The worst part about fatuous nonsense like this is that it betrays a complete lack of understanding, not only of human nature and its capacity for evil, but also of justice, which demands that evil be addressed, and that innocence be protected.  The professor's concern is misplaced.  Like some schoolgirl with a perverse crush on bad boys, she frets about the injuries to Tamerlan, the gravest of which were inflicted by his own brother, not the police, and disregards the blood of innocents that only a week ago was still pooling on the sidewalks of Boston.



Monday, April 22, 2013

Alternative Endings for Boston


I just bought a movie on DVD that offers an interesting extra feature – alternative endings.  I think it’s a cheesy gimmick when it comes to fiction, but when it comes to current events, the idea has real merit.  Imagine how great it would be, for instance, if we could apply the concept to the Bombing of the Boston Marathon.

Depending on how you did it, you could change the story completely.  Take the case of the FBI’s interview with big-brother-bomber, Tamerlan Tsarnaev.  We could change the ending so that somebody in the Bureau had a clue, and realized years ago that the guy they were dealing with (The name Tamerlan should have been regarded as a hint.) shouldn’t have been allowed to stay in the country.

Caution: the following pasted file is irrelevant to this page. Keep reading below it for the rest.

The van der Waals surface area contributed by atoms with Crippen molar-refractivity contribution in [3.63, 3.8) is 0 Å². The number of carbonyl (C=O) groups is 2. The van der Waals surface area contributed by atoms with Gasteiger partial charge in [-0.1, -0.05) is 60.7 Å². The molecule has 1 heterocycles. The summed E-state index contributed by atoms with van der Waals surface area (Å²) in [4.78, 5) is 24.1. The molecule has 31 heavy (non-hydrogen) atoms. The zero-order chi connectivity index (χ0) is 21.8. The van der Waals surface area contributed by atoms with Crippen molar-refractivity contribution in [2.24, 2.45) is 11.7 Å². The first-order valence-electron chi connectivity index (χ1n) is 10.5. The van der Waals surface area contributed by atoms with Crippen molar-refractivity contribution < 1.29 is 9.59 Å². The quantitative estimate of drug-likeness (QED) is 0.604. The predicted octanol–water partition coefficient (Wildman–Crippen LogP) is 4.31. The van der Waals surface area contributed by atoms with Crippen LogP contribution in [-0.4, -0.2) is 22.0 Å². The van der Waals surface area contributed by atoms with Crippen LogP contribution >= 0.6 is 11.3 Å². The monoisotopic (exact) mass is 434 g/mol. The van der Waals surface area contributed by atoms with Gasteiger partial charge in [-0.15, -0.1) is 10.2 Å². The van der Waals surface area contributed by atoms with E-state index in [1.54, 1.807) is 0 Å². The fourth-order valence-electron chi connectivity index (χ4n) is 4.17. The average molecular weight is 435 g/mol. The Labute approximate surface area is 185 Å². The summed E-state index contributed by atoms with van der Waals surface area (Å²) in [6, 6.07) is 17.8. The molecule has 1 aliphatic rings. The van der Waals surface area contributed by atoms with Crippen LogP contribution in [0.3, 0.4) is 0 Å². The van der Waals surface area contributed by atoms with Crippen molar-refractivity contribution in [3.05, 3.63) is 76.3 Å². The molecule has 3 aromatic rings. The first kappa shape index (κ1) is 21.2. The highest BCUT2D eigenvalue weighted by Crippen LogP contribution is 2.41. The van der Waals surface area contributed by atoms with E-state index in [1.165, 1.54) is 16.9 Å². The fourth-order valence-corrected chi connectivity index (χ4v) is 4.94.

Or you could alter the part of the story where the FBI failed because of a misspelling, (See kids, proper spelling saves lives.) to detect that Tamerlan had left the country for six months. Had they noted his extended absence while he was awaiting US citizenship, his application would have been denied.

Or you could change the part where officials, aware of Tamerlan’s history of domestic violence,  dithered over his citizenship application, instead of sending him packing.

Of course, you could go back even further and revisit the decision to let the Tsarnaev family immigrate to the US in the first place.   What, exactly, made someone in the State Department decide that these were people equipped to contribute to American society?  Once they got here, what about their behavior made the case for their being allowed to remain?  Was it their mom’s facility for larceny that recommended them as good citizens?
  
And what about the guy who got himself carjacked by the brothers Tsarnaev?  What if, instead of being a sheep with a “Coexist” bumper sticker, he had been a holder of concealed carry permit?  What if he had acted in his own defense, and as is so often the case, defended all of civilization in the process?  If we could change that chapter of the story, maybe Boston could once again be famous for the kind of men who “fired the shot heard round the world,” instead of the kind of men who, “shelter in place.”